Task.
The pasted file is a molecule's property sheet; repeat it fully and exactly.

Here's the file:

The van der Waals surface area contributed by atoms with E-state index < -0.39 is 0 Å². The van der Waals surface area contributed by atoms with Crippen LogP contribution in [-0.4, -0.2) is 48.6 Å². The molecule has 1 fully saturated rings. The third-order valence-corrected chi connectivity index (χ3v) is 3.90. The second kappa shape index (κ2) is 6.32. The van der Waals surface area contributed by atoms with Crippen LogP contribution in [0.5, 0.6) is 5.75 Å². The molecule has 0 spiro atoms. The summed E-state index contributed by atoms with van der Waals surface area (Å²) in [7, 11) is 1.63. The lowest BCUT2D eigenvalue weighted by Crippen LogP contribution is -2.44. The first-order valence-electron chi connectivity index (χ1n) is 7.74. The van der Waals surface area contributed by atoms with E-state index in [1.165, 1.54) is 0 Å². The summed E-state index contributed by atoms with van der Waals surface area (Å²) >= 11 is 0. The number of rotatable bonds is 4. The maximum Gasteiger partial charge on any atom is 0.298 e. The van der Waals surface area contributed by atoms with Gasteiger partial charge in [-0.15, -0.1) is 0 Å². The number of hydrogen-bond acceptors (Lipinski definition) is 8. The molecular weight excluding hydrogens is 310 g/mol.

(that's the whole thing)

The van der Waals surface area contributed by atoms with E-state index < -0.39 is 0 Å². The van der Waals surface area contributed by atoms with Crippen LogP contribution in [-0.4, -0.2) is 48.6 Å². The molecule has 1 fully saturated rings. The third-order valence-corrected chi connectivity index (χ3v) is 3.90. The second kappa shape index (κ2) is 6.32. The van der Waals surface area contributed by atoms with Crippen LogP contribution in [0.5, 0.6) is 5.75 Å². The molecule has 0 spiro atoms. The summed E-state index contributed by atoms with van der Waals surface area (Å²) in [7, 11) is 1.63. The lowest BCUT2D eigenvalue weighted by Crippen LogP contribution is -2.44. The first-order valence-electron chi connectivity index (χ1n) is 7.74. The van der Waals surface area contributed by atoms with E-state index in [1.165, 1.54) is 0 Å². The summed E-state index contributed by atoms with van der Waals surface area (Å²) >= 11 is 0. The number of rotatable bonds is 4. The maximum Gasteiger partial charge on any atom is 0.298 e. The van der Waals surface area contributed by atoms with Gasteiger partial charge in [-0.15, -0.1) is 0 Å². The number of hydrogen-bond acceptors (Lipinski definition) is 8. The molecular weight excluding hydrogens is 310 g/mol.